Sunday, December 14, 2014

Turnip, Leek, Potato, and Spinach Soup

Despite, or perhaps because of, it's simplicity, leek and potato soup is one of my favorites. Through some beautiful culinary alchemy, potatoes, leeks, butter, salt, and water turn in something magical that needs no further enhancement. But that certainly doesn't mean there isn't room for experimentation! This riff on classic pays homage to the classic Potage Parmentier without hiding the extra zing from the turnips or hint of earthy greens. It's surprisingly filling for such a light dish, able to become a meal with just a salad or a heartier one as a companion to your favorite sandwich. Tossing in some beans, cooked grains, or a poached egg (or any combination of the three) is my favorite way to fortify this recipe, and create a delicious, healthy meal out of the orphan ingredients in my fridge. The extra soup freezes beautifully, and there will still be plenty to save even after you dig in heartily.

Turnip, Leek, Potato, and Spinach Soup
adapted from the New York Times
makes 8 servings

1 tablespoon extra virgin olive oil
1 medium onion, chopped
2 large leeks, white and light green part only, halved lengthwise, cleaned and sliced or chopped
Salt to taste
2 garlic cloves, minced
2 pounds turnips, peeled and diced
1 large russet potato (about 3/4 pound), peeled and diced
2 quarts water, chicken stock, or vegetable stock
8 ounces baby spinach or kale, chopped
A bouquet garni made with a bay leaf and a couple of sprigs each thyme and parsley
Freshly ground pepper to taste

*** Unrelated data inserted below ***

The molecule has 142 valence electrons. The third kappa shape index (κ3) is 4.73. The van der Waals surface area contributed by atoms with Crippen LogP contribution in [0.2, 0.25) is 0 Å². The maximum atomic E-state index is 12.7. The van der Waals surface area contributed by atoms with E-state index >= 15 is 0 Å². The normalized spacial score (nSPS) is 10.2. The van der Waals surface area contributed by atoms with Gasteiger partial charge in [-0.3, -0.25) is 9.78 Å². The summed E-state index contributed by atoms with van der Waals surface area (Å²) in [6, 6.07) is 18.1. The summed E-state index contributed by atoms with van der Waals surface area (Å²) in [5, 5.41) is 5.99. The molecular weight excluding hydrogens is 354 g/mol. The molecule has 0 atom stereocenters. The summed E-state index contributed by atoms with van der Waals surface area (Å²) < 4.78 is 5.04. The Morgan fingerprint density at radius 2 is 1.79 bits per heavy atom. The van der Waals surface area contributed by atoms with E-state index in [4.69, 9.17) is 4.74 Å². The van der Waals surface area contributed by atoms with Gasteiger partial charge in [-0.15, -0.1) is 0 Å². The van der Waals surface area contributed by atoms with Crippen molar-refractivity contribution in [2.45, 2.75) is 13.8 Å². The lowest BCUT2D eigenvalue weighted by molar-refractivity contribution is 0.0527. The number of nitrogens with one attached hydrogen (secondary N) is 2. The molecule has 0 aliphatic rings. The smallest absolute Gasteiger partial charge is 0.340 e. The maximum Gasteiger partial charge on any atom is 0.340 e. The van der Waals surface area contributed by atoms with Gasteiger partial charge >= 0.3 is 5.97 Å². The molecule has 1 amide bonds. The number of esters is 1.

Chopped fresh tarragon and/or chives for garnish

1. Heat the olive oil in a large, heavy soup pot over medium heat and add the onion, leeks and a pinch of salt. Cook, stirring, until tender, about 5 minutes. Add the garlic and cook, stirring, until fragrant, 30 seconds to a minute. Add the turnips, potatoes, water or stock, salt to taste, and the bouquet garni. Bring to a boil, reduce the heat, cover and simmer 45 minutes, or until the vegetables are very tender and the soup is fragrant.  During the last few minutes of cooking, add the spinach by handfuls, cooking until the just wilt down. Remove and discard the bouquet garni.

2. Blend the soup in batches in a blender (cover the top with a towel and hold it down to avoid hot splashes), or through a food mill fitted with the fine blade. The soup should be very smooth. Strain if desired. Return to the pot. Stir and taste. Adjust salt, add freshly ground pepper, and heat through. Serve in small bowls or espresso cups, garnished with chopped fresh tarragon and/or chives.

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